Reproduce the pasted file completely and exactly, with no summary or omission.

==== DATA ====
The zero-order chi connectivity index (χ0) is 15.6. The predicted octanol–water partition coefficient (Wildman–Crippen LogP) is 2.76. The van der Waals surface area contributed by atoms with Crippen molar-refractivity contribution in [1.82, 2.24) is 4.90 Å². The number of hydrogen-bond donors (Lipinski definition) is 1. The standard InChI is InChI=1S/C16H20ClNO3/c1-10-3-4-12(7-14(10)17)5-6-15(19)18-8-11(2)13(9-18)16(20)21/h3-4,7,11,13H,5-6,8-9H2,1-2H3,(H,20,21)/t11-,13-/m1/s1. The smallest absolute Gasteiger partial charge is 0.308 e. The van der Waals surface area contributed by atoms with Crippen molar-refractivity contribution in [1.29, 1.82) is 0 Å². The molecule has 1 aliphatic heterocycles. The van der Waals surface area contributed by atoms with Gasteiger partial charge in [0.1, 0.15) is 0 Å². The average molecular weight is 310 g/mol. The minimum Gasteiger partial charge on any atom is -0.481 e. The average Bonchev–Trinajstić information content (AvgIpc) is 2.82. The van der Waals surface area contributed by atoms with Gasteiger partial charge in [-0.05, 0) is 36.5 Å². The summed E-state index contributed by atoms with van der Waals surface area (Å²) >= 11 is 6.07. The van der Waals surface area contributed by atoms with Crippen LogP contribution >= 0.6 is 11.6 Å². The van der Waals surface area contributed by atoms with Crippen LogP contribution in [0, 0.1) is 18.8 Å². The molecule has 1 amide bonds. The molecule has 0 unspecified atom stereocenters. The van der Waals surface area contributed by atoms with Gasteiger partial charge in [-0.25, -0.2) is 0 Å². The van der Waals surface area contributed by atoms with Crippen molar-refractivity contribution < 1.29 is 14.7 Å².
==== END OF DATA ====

The zero-order chi connectivity index (χ0) is 15.6. The predicted octanol–water partition coefficient (Wildman–Crippen LogP) is 2.76. The van der Waals surface area contributed by atoms with Crippen molar-refractivity contribution in [1.82, 2.24) is 4.90 Å². The number of hydrogen-bond donors (Lipinski definition) is 1. The standard InChI is InChI=1S/C16H20ClNO3/c1-10-3-4-12(7-14(10)17)5-6-15(19)18-8-11(2)13(9-18)16(20)21/h3-4,7,11,13H,5-6,8-9H2,1-2H3,(H,20,21)/t11-,13-/m1/s1. The smallest absolute Gasteiger partial charge is 0.308 e. The van der Waals surface area contributed by atoms with Crippen molar-refractivity contribution in [1.29, 1.82) is 0 Å². The molecule has 1 aliphatic heterocycles. The van der Waals surface area contributed by atoms with Gasteiger partial charge in [0.1, 0.15) is 0 Å². The average molecular weight is 310 g/mol. The minimum Gasteiger partial charge on any atom is -0.481 e. The average Bonchev–Trinajstić information content (AvgIpc) is 2.82. The van der Waals surface area contributed by atoms with Gasteiger partial charge in [-0.05, 0) is 36.5 Å². The summed E-state index contributed by atoms with van der Waals surface area (Å²) >= 11 is 6.07. The van der Waals surface area contributed by atoms with Crippen LogP contribution >= 0.6 is 11.6 Å². The van der Waals surface area contributed by atoms with Crippen LogP contribution in [0, 0.1) is 18.8 Å². The molecule has 1 amide bonds. The molecule has 0 unspecified atom stereocenters. The van der Waals surface area contributed by atoms with Gasteiger partial charge in [-0.25, -0.2) is 0 Å². The van der Waals surface area contributed by atoms with Crippen molar-refractivity contribution < 1.29 is 14.7 Å².